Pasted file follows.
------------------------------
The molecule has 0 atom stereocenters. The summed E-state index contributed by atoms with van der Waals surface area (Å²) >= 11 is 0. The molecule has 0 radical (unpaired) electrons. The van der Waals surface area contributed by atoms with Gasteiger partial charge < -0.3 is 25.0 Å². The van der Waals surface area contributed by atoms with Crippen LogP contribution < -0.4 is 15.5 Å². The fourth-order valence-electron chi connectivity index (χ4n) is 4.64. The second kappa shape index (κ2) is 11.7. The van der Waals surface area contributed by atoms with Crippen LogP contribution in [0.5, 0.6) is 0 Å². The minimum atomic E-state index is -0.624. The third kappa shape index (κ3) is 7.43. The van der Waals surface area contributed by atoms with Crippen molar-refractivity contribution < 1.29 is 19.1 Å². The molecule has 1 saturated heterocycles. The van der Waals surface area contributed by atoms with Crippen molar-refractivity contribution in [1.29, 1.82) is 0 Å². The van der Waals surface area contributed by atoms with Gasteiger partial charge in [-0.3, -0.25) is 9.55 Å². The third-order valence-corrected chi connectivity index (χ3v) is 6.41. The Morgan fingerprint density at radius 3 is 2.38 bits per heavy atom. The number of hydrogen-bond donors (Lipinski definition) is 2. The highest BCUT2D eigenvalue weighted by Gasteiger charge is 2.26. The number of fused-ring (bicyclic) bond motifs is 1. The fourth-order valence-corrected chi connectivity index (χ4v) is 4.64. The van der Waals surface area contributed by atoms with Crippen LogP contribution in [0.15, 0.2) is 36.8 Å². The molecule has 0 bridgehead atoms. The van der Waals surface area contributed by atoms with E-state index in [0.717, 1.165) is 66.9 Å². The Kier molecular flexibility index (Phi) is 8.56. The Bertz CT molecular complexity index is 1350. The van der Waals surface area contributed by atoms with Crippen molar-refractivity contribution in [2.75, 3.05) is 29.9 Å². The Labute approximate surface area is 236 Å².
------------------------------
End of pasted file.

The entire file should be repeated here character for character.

The molecule has 0 atom stereocenters. The summed E-state index contributed by atoms with van der Waals surface area (Å²) >= 11 is 0. The molecule has 0 radical (unpaired) electrons. The van der Waals surface area contributed by atoms with Gasteiger partial charge < -0.3 is 25.0 Å². The van der Waals surface area contributed by atoms with Crippen LogP contribution < -0.4 is 15.5 Å². The fourth-order valence-electron chi connectivity index (χ4n) is 4.64. The second kappa shape index (κ2) is 11.7. The van der Waals surface area contributed by atoms with Crippen LogP contribution in [0.5, 0.6) is 0 Å². The minimum atomic E-state index is -0.624. The third kappa shape index (κ3) is 7.43. The van der Waals surface area contributed by atoms with Crippen molar-refractivity contribution < 1.29 is 19.1 Å². The molecule has 1 saturated heterocycles. The van der Waals surface area contributed by atoms with Crippen molar-refractivity contribution in [1.29, 1.82) is 0 Å². The van der Waals surface area contributed by atoms with Gasteiger partial charge in [-0.3, -0.25) is 9.55 Å². The third-order valence-corrected chi connectivity index (χ3v) is 6.41. The Morgan fingerprint density at radius 3 is 2.38 bits per heavy atom. The number of hydrogen-bond donors (Lipinski definition) is 2. The highest BCUT2D eigenvalue weighted by Gasteiger charge is 2.26. The number of fused-ring (bicyclic) bond motifs is 1. The fourth-order valence-corrected chi connectivity index (χ4v) is 4.64. The van der Waals surface area contributed by atoms with Crippen LogP contribution in [0.15, 0.2) is 36.8 Å². The molecule has 0 bridgehead atoms. The van der Waals surface area contributed by atoms with E-state index in [0.717, 1.165) is 66.9 Å². The Kier molecular flexibility index (Phi) is 8.56. The Bertz CT molecular complexity index is 1350. The van der Waals surface area contributed by atoms with Crippen molar-refractivity contribution in [2.75, 3.05) is 29.9 Å². The Labute approximate surface area is 236 Å².